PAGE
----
If current trends continue and in the absence of determined political action, in 30 years’ time we will be faced with increasingly uncontrollable energy and climate problems. This is the conclusion of the recent WETO study published by European researchers. The ball is now in the politicians’ court.
The study World Energy, Technology and Climate Policy, financed by the Commission as part of its socio-economic research into the energy sector(1), offers one of the first clear pictures of what awaits us if nothing changes. For Domenico Rossetti di Valdalbero, who supervised this study at the Research DG, ‘The approach taken by this research has three strengths: It is scientific. It is rigorous. And it is objective.’ Based on the most reliable assessment possible of available resources and on a realistic and well-documented observation of the current and future evolution of worldwide energy demand, the study proposes a reference scenario and describes the issues at stake in terms of global climate change and, in parallel, energy supply security in Europe, whilst highlighting the role of technology. The study points to the limits that we are inexorably tending towards, and which are in danger of proving unbearable if nothing is not done to induce a trend change, in particular concrete implementation of the Kyoto Protocol. This report has been discussed at the highest level in the Commission and distributed to European energy and environment ministers. From now on, its conclusions should serve as a backcloth for implementing alternative policies.’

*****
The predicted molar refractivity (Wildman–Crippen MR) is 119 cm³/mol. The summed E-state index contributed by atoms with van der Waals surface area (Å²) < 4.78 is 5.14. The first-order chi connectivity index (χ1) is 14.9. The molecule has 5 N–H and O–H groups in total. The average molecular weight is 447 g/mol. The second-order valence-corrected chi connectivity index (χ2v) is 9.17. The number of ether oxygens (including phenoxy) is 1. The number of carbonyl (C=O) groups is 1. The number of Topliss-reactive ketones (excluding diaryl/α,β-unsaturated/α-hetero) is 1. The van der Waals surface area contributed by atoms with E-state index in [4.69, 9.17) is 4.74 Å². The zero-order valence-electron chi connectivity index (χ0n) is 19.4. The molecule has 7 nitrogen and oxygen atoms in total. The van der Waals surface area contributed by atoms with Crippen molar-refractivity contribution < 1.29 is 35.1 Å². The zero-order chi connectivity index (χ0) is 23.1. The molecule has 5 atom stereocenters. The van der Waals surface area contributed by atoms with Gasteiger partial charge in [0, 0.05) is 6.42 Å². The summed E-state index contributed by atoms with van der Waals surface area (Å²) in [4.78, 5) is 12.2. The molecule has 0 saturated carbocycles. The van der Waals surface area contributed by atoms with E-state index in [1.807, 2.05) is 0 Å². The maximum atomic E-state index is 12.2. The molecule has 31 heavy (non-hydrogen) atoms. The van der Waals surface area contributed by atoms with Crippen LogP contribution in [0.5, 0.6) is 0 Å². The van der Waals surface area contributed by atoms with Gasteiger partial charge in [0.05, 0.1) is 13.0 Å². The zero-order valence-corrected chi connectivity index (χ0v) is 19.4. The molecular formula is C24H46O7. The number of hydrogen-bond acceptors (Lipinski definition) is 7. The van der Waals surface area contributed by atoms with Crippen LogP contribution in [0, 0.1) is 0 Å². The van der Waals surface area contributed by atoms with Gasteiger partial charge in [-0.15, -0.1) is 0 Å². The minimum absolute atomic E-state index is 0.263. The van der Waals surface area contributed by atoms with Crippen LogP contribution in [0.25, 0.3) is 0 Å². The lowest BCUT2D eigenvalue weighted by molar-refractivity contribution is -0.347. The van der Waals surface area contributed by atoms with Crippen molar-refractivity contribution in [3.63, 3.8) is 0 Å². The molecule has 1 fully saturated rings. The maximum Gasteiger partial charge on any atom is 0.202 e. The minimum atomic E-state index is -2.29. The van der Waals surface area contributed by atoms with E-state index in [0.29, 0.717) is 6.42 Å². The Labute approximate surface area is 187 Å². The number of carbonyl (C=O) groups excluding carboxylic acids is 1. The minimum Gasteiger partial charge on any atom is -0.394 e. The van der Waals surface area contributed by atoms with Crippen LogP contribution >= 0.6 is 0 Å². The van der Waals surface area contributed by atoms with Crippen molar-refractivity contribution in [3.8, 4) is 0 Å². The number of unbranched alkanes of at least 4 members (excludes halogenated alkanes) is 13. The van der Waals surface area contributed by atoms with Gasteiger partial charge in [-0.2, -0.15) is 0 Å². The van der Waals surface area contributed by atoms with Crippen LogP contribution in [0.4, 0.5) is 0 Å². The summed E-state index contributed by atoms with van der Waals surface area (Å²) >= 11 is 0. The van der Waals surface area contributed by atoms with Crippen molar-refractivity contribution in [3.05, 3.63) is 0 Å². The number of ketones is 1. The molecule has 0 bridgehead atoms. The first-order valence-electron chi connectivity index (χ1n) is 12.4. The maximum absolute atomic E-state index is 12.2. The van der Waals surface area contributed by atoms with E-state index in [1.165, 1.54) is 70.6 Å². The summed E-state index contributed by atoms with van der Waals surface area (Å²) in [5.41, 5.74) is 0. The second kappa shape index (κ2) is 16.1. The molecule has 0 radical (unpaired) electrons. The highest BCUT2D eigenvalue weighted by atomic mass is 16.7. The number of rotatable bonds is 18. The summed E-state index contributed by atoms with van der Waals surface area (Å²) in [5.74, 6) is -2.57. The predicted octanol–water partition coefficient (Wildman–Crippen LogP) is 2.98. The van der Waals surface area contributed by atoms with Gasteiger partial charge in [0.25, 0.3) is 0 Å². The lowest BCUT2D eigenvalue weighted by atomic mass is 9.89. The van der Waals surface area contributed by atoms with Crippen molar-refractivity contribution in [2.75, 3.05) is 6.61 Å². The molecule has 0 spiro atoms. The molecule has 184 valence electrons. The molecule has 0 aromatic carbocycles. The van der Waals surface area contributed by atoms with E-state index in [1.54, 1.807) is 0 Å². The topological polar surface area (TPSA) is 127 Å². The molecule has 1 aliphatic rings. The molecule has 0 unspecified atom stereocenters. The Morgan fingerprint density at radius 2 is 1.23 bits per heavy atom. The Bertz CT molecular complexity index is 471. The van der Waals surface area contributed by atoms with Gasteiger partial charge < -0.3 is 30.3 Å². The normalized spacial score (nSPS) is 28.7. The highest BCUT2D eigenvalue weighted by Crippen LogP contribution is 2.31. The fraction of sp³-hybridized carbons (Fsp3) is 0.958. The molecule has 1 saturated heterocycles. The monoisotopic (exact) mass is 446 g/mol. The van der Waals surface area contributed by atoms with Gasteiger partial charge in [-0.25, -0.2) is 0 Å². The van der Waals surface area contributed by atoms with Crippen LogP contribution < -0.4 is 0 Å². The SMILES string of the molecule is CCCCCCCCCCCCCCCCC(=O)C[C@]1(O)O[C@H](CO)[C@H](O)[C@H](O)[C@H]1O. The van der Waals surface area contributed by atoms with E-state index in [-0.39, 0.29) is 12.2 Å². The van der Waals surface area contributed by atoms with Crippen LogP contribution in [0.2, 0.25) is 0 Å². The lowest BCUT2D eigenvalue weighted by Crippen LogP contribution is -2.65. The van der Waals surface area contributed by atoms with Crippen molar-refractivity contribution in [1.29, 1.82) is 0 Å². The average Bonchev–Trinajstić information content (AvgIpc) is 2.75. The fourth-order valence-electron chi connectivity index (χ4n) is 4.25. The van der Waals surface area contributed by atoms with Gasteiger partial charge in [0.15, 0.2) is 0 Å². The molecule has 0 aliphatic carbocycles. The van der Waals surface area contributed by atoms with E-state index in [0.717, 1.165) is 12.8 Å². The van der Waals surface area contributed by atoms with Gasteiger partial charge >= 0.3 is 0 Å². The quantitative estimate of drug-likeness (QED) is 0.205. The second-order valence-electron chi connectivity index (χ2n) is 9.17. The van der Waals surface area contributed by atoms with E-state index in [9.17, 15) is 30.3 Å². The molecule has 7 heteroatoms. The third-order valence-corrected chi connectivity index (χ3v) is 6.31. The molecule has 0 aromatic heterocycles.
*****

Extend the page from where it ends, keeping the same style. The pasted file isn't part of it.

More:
Population and growth The path of world energy growth is signposted by demographic and economic reference points. By 2030, our planet’s population will have grown to 8.2 billion (from 6.1 million in 2000). Latin America, Africa and the Middle East will together make up 22% of this number, as against 16% today.
What level of economic development should we expect? The world economy can be expected to continue to grow at its average ‘cruising speed’ (3% a year since 1970). But this speed will vary greatly, rising by just 0.4% a year in EU countries, but increasing by leaps and bounds in Asia, and in particular in China. Industrial countries, which accounted for 70% of GDP in 1990 and 62% in 2000, will ‘fall’ to around 45% in 2030.
Energy demand is projected to mirror these developments, increasing at a global 1.8% a year between now and 2030, with over half the demand coming from developing countries (as against 40% today). Energy will be shared between the various sectors in similar proportions as today: 35% for industry, 25% for transport, and 40% for a more vaguely defined area including residential, services and agriculture. Demand from service industries will grow fastest in developed countries.
The grip of fossil fuels
Oil consumption is growing inexorably. Worldwide production of ‘black gold’ should reach around 120 million barrels a day by 2030.